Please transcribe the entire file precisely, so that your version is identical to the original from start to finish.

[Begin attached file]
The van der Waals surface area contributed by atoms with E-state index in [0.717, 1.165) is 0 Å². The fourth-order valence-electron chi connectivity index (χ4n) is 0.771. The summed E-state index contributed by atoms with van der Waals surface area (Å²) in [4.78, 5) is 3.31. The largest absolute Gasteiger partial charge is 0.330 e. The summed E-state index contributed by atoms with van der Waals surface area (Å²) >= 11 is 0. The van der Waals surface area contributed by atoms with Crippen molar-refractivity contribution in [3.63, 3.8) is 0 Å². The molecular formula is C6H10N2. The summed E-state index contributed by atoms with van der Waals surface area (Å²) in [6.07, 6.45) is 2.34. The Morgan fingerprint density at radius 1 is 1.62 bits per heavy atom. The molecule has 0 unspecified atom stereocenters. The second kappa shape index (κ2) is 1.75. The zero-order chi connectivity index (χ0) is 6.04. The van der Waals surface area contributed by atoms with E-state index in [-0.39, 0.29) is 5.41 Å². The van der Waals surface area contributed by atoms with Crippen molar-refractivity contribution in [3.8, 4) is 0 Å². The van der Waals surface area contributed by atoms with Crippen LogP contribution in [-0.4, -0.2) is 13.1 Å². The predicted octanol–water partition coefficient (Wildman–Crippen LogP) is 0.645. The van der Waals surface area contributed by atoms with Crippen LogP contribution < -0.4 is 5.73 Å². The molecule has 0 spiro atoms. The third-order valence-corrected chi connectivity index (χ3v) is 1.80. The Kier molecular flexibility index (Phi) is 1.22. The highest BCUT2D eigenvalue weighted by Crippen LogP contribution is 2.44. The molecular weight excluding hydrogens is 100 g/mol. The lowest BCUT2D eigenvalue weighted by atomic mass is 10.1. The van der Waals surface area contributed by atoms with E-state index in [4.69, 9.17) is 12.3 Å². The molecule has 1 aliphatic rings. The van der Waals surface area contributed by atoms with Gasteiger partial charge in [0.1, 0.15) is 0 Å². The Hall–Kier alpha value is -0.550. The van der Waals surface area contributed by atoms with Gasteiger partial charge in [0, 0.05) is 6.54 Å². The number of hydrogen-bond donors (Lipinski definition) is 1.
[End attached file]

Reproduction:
The van der Waals surface area contributed by atoms with E-state index in [0.717, 1.165) is 0 Å². The fourth-order valence-electron chi connectivity index (χ4n) is 0.771. The summed E-state index contributed by atoms with van der Waals surface area (Å²) in [4.78, 5) is 3.31. The largest absolute Gasteiger partial charge is 0.330 e. The summed E-state index contributed by atoms with van der Waals surface area (Å²) >= 11 is 0. The van der Waals surface area contributed by atoms with Crippen molar-refractivity contribution in [3.63, 3.8) is 0 Å². The molecular formula is C6H10N2. The summed E-state index contributed by atoms with van der Waals surface area (Å²) in [6.07, 6.45) is 2.34. The Morgan fingerprint density at radius 1 is 1.62 bits per heavy atom. The molecule has 0 unspecified atom stereocenters. The second kappa shape index (κ2) is 1.75. The zero-order chi connectivity index (χ0) is 6.04. The van der Waals surface area contributed by atoms with E-state index in [-0.39, 0.29) is 5.41 Å². The van der Waals surface area contributed by atoms with Crippen molar-refractivity contribution in [3.8, 4) is 0 Å². The van der Waals surface area contributed by atoms with Crippen LogP contribution in [-0.4, -0.2) is 13.1 Å². The predicted octanol–water partition coefficient (Wildman–Crippen LogP) is 0.645. The van der Waals surface area contributed by atoms with Crippen LogP contribution < -0.4 is 5.73 Å². The molecule has 0 spiro atoms. The third-order valence-corrected chi connectivity index (χ3v) is 1.80. The Kier molecular flexibility index (Phi) is 1.22. The highest BCUT2D eigenvalue weighted by Crippen LogP contribution is 2.44. The molecular weight excluding hydrogens is 100 g/mol. The lowest BCUT2D eigenvalue weighted by atomic mass is 10.1. The van der Waals surface area contributed by atoms with E-state index in [4.69, 9.17) is 12.3 Å². The molecule has 1 aliphatic rings. The van der Waals surface area contributed by atoms with Gasteiger partial charge in [0.1, 0.15) is 0 Å². The Hall–Kier alpha value is -0.550. The van der Waals surface area contributed by atoms with Gasteiger partial charge in [0, 0.05) is 6.54 Å². The number of hydrogen-bond donors (Lipinski definition) is 1.